The first 15 slaves were brought to the Cape between 1653 and 1658. In 1658 on two ships arriving in April and May 402 West African slaves were delivered to the Cape Of Good Hope, from Angola and from Guinea. From then onward for almost two centuries slaves continued to be brought to the Cape until the 1850s. The last shipload of ‘prize slaves’ were brought to the Cape in 1890. Slavery on the high seas was ended in 1808 when officially no more new slaves were to be imported into the Cape but unofficially the slave trade continued. The Royal Navy also captured slaver ships and the so-called ‘Prize slaves’ were brought to the Cape and were put into 14 year ‘apprenticeships as indentured labour,which was little different to slavery. (those labelled ‘Prize Slaves’ preferred to be known as Liberated Africans.
Slavery was officially abolished in 1834 at the Cape. All slaves however had to go through a 4 year apprenticeship before they could get their freedom, thus making 1838 the dawn of their freedom. But of course for a Liberated African undergoing a 14 year apprenticeship and maybe only having arrived in 1850, emancipation would be elusive for many more years. Figures are given, through the work of academics like Dr Robert Shell for the period 1653 to 1806 of 63 000 imported slaves, but these also had offspring who in turn had offspring, generation upon generation, who led lives as slaves. Chattel slavery whereby slaves were bought and sold as products, also existed side by side with a different form of slavery through de facto slavery practices meted out on Cape indigenous groups. Of those slaves forcibly brought to the Cape until 1808, plus/minus 42 150 came from Africa, Madagascar ad the Mascarenes, another 17 315 from India and Sri Lanka and, 13 545 from the Indonesian islands. After 1808 there were around 9000 more slaves brought to the Cape, and the up to 12 000 more who arrived as Liberated Africans known too as Prize Slaves. Slavery spread from the Western Cape, to the Eastern Cape and Northern Cape, and the local capture of Africans by Trek Boers in the Free State and Transvaal also led to slavery practices further afield. Around 78 000 first generation slaves at the Cape and the consecutive generations (offspring) of locally born slaves.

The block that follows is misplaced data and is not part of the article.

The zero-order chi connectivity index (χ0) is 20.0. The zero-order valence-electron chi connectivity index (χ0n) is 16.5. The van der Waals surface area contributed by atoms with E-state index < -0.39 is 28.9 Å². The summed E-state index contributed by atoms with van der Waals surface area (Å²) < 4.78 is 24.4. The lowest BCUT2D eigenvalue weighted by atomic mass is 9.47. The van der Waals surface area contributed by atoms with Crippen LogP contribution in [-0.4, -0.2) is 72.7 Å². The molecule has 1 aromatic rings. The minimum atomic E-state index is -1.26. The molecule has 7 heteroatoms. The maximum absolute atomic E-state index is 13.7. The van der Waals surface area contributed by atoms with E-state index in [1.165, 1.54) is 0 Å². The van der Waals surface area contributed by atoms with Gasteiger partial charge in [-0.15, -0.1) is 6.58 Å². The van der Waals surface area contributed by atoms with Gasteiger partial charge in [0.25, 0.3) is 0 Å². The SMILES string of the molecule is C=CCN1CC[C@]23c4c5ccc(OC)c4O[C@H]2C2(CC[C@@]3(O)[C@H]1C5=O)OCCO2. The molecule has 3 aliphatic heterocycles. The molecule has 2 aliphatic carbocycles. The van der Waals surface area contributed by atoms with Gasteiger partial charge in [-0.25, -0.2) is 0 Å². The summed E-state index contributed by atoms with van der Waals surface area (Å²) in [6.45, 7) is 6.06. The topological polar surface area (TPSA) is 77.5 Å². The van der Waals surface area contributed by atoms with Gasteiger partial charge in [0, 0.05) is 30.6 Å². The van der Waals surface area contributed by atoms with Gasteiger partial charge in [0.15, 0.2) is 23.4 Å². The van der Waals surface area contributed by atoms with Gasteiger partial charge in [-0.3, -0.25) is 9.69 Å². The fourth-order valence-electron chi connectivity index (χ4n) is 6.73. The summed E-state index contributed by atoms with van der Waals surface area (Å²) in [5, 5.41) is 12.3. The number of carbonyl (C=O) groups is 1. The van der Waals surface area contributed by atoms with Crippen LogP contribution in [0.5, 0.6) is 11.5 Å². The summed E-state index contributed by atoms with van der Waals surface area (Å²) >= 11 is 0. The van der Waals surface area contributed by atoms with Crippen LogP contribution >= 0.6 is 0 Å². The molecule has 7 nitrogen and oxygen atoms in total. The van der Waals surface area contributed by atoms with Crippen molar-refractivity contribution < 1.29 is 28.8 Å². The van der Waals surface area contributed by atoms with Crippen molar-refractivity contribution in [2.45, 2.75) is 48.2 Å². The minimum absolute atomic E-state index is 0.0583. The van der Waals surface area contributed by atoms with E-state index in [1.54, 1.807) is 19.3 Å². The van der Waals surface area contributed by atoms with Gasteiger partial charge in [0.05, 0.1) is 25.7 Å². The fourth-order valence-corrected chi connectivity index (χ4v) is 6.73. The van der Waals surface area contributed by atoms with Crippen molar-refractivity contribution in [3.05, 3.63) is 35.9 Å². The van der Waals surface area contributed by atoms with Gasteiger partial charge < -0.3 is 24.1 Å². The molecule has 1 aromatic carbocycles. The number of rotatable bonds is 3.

From the very beginning slaves resisted their enslavement and mistreatment. They did this by many means including running away, protest and disobedience, arson and sabotage, and by rebellion. For this they faced severe punishment, whipping, branding, torture, dismembering of body parts, crucifixions, impalement, burning at the stake, being hung, drawn and quartered. The most famous slave revolt in the Cape was led by the slave Louis of Mauritius (opposite) and involved over 300 slaves. It is known as the ‘Jij’ Rebellion. Louis, Abraham and the other revolt leaders were executed by Lord Caledon after the Dragoons put down the revolt.
Cape Slavery indelibly affected the whole of South Africa and in the Cape it was the basis for economic growth and development. The Western Cape towns and farms would never had emerged without slavery. The Indentured Labour System that succeeded Slavery was pretty much similar to slavery and relied heavily on migrant labour from Africa, China and India.
This space will be further developed.